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Individual S'more Tarts Recipe


Smore Tarts

When I was a kid, my dad would occasionally take me out on his boat on Lake Powell, a seemingly endless reservoir straddling the Utah-Arizona border. I don’t know which I looked forward to more — playing endlessly in the water or making s'mores over the open fire. This is a sophisticated version of the classic campfire treat. The homemade marshmallow topping is worth the effort, but store-bought marshmallow cream will work in a pinch. The s'mores can also be baked in a 9-inch tart pan. — Marisa Churchill, Sweet and Skinny


Click here to see More S'mores Than You Know What To Do With.



For the custard:

  • 2⁄3 cup liquid egg substitute
  • 2 tablespoons plus 1 teaspoon cornstarch
  • 1⁄3 cup plus 1 tablespoon sugar
  • 1 tablespoon good-quality unsweetened cocoa powder, Dutch-processed or natural
  • ¼ teaspoon salt
  • 1 ½ cups 2 percent milk
  • ¼ cup semisweet chocolate chips, melted
  • 1 graham cracker pie crust, formed in six 4 ½-inch tart shells with removable bottoms and baked  

For the marshmallow topping:

  • 2 ¼ teaspoons unflavored gelatin powder
  • Cold water, as needed
  • ½ cup plus 1 tablespoon sugar
  • 1⁄3 cup egg whites, from about 3 large eggs
  • ½ teaspoon pure vanilla extract


For the custard:

In a small bowl, whisk the egg substitute and cornstarch together; set aside.

Put the sugar, cocoa powder, and salt into a medium saucepan. Whisk in the milk. Bring to a boil over medium heat, stirring occasionally.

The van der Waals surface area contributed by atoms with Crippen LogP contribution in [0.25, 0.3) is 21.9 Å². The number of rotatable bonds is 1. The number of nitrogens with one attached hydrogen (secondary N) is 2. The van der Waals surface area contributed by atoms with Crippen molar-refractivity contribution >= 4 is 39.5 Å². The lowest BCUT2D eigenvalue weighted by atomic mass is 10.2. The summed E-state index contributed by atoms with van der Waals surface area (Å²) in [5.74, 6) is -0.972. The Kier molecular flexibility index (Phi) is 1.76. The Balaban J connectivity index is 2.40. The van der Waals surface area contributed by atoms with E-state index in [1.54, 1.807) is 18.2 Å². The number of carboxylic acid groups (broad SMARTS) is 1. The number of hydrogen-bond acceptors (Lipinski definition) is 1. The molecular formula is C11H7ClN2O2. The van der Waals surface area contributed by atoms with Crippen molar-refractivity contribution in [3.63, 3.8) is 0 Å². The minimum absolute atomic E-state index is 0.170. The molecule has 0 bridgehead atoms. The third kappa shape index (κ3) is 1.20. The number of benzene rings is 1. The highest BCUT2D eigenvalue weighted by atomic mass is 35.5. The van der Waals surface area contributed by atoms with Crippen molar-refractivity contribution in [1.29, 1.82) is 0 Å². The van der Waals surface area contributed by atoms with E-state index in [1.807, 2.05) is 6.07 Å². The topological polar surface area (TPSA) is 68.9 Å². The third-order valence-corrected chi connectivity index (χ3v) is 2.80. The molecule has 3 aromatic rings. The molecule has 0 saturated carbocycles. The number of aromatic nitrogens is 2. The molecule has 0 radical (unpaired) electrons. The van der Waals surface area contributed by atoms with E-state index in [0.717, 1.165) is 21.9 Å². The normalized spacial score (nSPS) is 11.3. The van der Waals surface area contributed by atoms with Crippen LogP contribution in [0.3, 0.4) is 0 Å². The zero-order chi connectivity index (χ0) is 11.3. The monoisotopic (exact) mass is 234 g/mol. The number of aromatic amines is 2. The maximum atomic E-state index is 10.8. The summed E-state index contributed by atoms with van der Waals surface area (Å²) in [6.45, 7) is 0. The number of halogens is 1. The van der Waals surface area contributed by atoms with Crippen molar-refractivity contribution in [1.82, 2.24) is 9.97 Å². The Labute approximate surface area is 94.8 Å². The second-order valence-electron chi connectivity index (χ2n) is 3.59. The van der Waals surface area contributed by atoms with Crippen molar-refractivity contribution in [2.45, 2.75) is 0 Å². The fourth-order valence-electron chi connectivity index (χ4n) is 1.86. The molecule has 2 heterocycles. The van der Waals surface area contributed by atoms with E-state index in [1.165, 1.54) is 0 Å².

Pour about half of the hot milk mixture into the eggs in a steady stream, whisking constantly to avoid scrambling the eggs. Pour the mixture back into the saucepan and cook for several minutes, stirring constantly, until the custard is thick enough to coat the back of a spoon.

Pour the custard through a fine-mesh strainer into a medium bowl. Whisk in the melted chocolate. Cover the custard with plastic film, poking several holes in the film to allow steam to escape. Refrigerate for several hours, until it is cold.

Fill the baked tart shells with a scant 1⁄3 cup of custard each, spreading it evenly into the shells. Gently press up on the bottoms of the tart shells to remove the outer pan rings. Set aside.

For the marshmallow topping:

Turn on your broiler. 

Put the gelatin into a small bowl, add 1 ½ tablespoons water, and stir gently. Set aside for 5 minutes to soften.

In a small nonreactive saucepan, stir the sugar with ¼ cup water. Bring the mixture to a boil over medium heat, using a pastry brush dipped into cold water to brush any sugar crystals from the sides of the pan. Boil for 2 minutes, then remove from the heat and stir in the gelatin until it dissolves completely, at least 1 minute.

While the sugar is boiling, using a standing mixer fitted with a whisk attachment, beat the egg whites on high speed until they turn thick and foamy.

With the mixer running, pour the hot sugar syrup into the egg whites in a slow, steady stream, aiming it between the edge of the bowl and the beater. Continue beating for 5 minutes longer, or until the bottom of the bowl feels slightly warm to the touch. Add the vanilla and beat for 1 minute longer.

Without delay, transfer the topping to a piping bag fitted with a standard round tip. (Alternatively, use a resealable plastic bag: fill, press out the air, seal, and snip off one corner.) Pipe the topping onto the tarts in a spiral, starting at an outer edge and working your way toward the center. (If using store-bought topping, which does not pipe well, spoon it onto the tarts and toast it just before serving.)

Broil the tarts on a baking sheet in the upper third of the oven for 30-45 seconds, watching carefully and removing them as soon as the topping browns. 

Cut each tart in half, and serve immediately.